I have noted (endlessly?) that intercollegiate athletics at our major universities have taken over the show. One of the comments by a reader of a recent post on this topic mentioned that when she returned to her alma mater for a reunion not long ago she noted that the English department at her old university — which flourished while she was there — was now pathetic, small in numbers and anemic. Yet the football program is huge and costly. This has become the norm, sad to say.
But one of the peculiar things to have come out of this dominance of sports, especially football, on college campuses has to do with the ridiculous Bowl season which is about over as I write. I mentioned in a prior blog post that there are now 40 Bowl games during the holidays. But a few years ago the NCAA instituted a playoff of sorts to determine the National Champion — a prize worth millions. It involves the four best teams according to a blue-ribbon panel that decides on the basis of statistics and “the eye test” which four teams should play off for the Grand Prize. Those teams who don’t make the final four are relegated to the lesser Bowl games — such as the Sugar Bowl and the Cotton Bowl — all with corporate sponsors of course (which should tell us a thing or two about what is going on here). Those “lesser” Bowl games still involve good teams, though the criterion of 6 victories minimum to make the team eligible for the games makes for some lopsided games. Not all the teams involved are all that good.
In any event, of recent note is the fact that an increasing number of young men destined for the NFL have decided to opt out of the Bowl Games — not those involved in the National Championship (so far), but in the lesser games. They (and their agents) have decided it is too risky to play in a meaningless game where they might get hurt and reduce their value in the pro football market. Georgia recently had several of its star players sit out of their Bowl game for this reason (and they won anyway, which is interesting).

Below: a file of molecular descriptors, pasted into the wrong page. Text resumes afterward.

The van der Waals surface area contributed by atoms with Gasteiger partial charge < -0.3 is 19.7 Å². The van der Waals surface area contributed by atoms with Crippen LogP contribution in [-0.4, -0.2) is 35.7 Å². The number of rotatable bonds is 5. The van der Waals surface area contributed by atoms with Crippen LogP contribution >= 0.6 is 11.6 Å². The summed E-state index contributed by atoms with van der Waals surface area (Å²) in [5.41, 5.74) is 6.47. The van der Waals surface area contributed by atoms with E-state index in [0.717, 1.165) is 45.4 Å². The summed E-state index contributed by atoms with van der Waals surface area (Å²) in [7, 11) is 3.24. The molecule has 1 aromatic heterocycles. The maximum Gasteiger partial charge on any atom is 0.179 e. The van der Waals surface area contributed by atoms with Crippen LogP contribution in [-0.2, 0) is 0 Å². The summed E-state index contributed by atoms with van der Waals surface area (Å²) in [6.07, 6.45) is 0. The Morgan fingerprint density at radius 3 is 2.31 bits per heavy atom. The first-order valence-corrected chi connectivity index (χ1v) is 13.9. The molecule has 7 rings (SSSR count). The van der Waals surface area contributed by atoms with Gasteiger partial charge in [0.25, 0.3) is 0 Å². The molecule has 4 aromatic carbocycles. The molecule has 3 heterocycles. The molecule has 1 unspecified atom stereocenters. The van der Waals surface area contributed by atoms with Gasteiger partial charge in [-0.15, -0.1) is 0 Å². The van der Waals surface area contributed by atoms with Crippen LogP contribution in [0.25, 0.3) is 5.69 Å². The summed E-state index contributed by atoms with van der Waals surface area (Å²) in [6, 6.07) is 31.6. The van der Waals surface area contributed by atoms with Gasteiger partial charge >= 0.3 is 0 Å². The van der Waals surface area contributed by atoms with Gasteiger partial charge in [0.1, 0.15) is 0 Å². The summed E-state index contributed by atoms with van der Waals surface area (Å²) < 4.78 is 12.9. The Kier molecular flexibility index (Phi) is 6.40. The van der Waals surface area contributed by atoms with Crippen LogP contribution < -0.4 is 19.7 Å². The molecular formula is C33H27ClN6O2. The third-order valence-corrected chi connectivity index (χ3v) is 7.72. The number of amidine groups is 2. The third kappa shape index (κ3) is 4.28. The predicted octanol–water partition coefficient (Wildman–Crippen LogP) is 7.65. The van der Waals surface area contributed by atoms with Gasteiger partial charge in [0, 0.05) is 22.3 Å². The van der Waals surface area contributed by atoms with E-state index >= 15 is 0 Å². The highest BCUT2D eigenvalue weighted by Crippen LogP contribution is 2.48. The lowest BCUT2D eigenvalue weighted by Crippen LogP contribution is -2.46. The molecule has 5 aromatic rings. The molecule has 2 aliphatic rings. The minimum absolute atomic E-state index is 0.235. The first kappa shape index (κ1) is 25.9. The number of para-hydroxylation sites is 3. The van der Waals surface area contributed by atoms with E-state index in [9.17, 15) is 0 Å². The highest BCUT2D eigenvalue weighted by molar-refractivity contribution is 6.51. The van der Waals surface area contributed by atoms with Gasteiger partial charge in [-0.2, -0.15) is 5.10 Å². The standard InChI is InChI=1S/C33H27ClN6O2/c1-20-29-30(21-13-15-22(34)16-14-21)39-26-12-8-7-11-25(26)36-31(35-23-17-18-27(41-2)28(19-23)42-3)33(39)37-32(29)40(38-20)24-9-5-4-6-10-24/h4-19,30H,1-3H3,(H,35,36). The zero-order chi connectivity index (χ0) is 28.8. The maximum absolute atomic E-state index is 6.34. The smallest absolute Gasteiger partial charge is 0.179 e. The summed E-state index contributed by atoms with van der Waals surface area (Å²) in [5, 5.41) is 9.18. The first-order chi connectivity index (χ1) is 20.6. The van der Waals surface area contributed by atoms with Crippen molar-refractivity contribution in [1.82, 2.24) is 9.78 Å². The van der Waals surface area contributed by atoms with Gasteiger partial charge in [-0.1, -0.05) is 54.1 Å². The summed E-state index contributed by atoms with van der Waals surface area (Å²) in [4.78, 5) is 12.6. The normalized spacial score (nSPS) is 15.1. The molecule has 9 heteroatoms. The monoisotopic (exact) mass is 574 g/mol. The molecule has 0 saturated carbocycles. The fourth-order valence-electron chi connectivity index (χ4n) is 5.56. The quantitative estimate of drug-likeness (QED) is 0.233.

Just prior to the Rose Bowl (the “granddaddy of them all”) an interviewer spoke with Jonathan Taylor of Wisconsin — one of the two teams involved in the Rose Bowl game. Taylor is a star running back who has set a number of university and national records and is a sure bet to go high in the upcoming NFL draft. She asked him why he had decided to play in the game when so many of those who also have a promising professional career ahead of them were opting out to maximize their value to a professional team. Taylor said that he regarded the Rose Bowl as a privilege and an honor and since it took a team effort to get there it would be wrong of him to opt out and lessen the chances of his team winning. This was astonishing to me as it suggested that there is at least one young man who realizes that there is something more important in this world than the self and — as they like to say — there is no “I” in team.
He was right, not only factually but also morally. There is a duty that so many of these young men are ignoring: their universities have paid them (in the form of free tuition, room, board, and books) to pay for the team. And it was the team that put them into position to shine and increase their market value (if you will). But they see only the chance to make millions of dollars and they weigh it against the possibility that they will get hurt in the Bowl game and they decide to opt out — except for a few young men like Jonathan Taylor.
Taylor is an exceptional running back for Wisconsin. But more importantly, he is also a remarkable young man. He showed that he understands a bit more than so many of his fellow players about what it means to be on a team. I applaud him for that.
(Oh, and may I also mention the he is a philosophy major at Wisconsin? Coincidence, to be sure, but interesting none the less.)